Senedd Bites #37: Smacking Ban Split

(Title Image: South Wales Argus)

Public split on smacking ban

A consultation on Welsh Government proposals to introduce a law to outlaw physical punishment against children (aka. “smacking”) showed the public was relatively evenly split between support and opposition.

50.3% agreed with a ban, while 48.1% disagreed. Minister for Children & Social Services, Huw Irranca-Davies (Lab, Ogmore) said, “While the primary responsibility for raising children lies with parents, the Welsh Government has a very specific role in creating a society in which children can grow up in a safe and nurturing environment. Our commitment to introducing legislation, alongside support for parents, is key to us achieving success in this endeavour.”

Counsel General calls for “fair and effective” criminal justice system

The Counsel General, Jeremy Miles (Lab, Neath), called for the criminal justice system to be tailored to Wales in a speech at the National Eisteddfod on August 4th, including the devolution of policing, prisons, criminal law and the courts.

The Counsel General wanted a system that would be based on economic and social justice, including abandoning the use of short prison sentences after highlighting a commitment by the Finance Secretary to abandon imprisonment for the non-payment of Council Tax.

The future of the criminal justice and legal system in Wales is currently subject to a review by the Thomas Commission.

45,000 forced to find new GPs following surgery closures

A BBC Wales freedom of information request revealed that 45,000 patients have had to register with new GPs over the last five years, and 15,000 have had to do so over the last year alone, following the closure of surgeries and branch surgeries.

The Welsh Government said they were having success in recruiting more GPs with training places over-subscribed and it was part of a UK-wide move towards larger primary care centres.

The problem was said to be even more acute in rural areas, as the population is area and public transport is either less reliable or non-existent.

Worries over unaccredited degrees

Lee Waters AM (Lab, Llanelli) raised concerns that many students are applying for degree courses without being told that the degrees were unaccredited by professional organisations. As a result, many students may have to take additional qualifications before being able to work in their desired profession.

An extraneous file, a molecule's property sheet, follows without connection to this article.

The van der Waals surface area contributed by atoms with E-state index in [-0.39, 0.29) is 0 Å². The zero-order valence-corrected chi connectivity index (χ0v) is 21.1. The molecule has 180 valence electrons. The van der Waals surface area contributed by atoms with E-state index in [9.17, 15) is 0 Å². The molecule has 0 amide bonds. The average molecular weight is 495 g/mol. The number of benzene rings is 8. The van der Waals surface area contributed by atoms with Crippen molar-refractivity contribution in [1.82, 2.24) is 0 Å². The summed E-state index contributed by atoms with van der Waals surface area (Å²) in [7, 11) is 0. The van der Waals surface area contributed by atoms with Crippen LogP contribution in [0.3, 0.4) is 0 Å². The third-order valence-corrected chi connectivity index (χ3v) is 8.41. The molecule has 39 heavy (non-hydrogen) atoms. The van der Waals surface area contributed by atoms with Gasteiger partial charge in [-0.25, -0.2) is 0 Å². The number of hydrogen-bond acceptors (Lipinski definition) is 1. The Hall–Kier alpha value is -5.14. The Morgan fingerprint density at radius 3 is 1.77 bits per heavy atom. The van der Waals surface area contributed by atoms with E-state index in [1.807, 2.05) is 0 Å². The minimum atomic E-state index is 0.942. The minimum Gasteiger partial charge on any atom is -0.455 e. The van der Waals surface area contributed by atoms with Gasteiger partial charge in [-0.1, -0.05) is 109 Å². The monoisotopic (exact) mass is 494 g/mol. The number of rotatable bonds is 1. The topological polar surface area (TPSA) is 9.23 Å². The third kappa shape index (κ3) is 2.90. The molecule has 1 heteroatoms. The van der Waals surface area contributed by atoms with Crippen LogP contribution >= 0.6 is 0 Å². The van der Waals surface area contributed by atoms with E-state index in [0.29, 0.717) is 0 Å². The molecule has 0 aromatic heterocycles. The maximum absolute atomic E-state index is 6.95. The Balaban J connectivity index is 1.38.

A BSc Building degree at Trinity St David University was singled out as an example. He said, “This is deception by omission. The accredited course will give students a head start when it comes to getting a job in their chosen industry.”

The Chair of Universities Wales, Prof. Julie Lydon, said: “Professional accreditation is not a measure of degree quality or a requirement for awarding a degree.”

Westminster boundary review finalised

Wales is set to lose 11 MPs in a review of UK parliamentary constituencies, in an unchanged map from proposals put forward in September 2016.

Glyn Davies MP (Con, Montgomery) called the proposals “anti-democratic” as they would disproportionately affect rural parts of Wales, including his own constituency which would be abolished and partly merged with three other constituencies.

Plaid Cymru said it was an attempt to “diminish Wales’ voice” and called for the Senedd to be “properly powered” with an improved capacity as quickly as possible.

It’s unlikely the new boundaries will be in place for the next UK General Election, scheduled for May 2022, as the proposals are claimed to be deeply unpopular amongst MPs.

Call for public ownership of buses

Sian Gwenllian AM (Plaid, Arfon) called for local bus services to be taken into public ownership following a number of cuts to bus services and bus routes in Gwynedd.

She told BBC Wales, “We need to lobby to give local authorities rights and responsibilities for deciding on the timetables, when and where buses should run.

“But the Welsh Government now should start thinking properly about how to support the setting up of new municipal bus operators, so the emphasis shifts from profits to providing a service for everyone.”

The Welsh Government said they could not force operators to run routes without a subsidy and added that they provide £25million towards “socially-necessary” bus routes.

Standards Committee member demands investigations into himself are dropped

UKIP’s Gareth Bennett demanded the Standards Commissioner drop investigations into his own behaviour, particularly spending up to £10,000 on a Pontypridd office that was never opened.

Llyr Gruffydd AM (Plaid, North Wales) called for Bennett to resign from the Standards Committee, – which will eventually investigate the allegations – adding that the AM should be replaced by “someone who will treat the role of upholding standards in public life with the seriousness and respect that it requires”.

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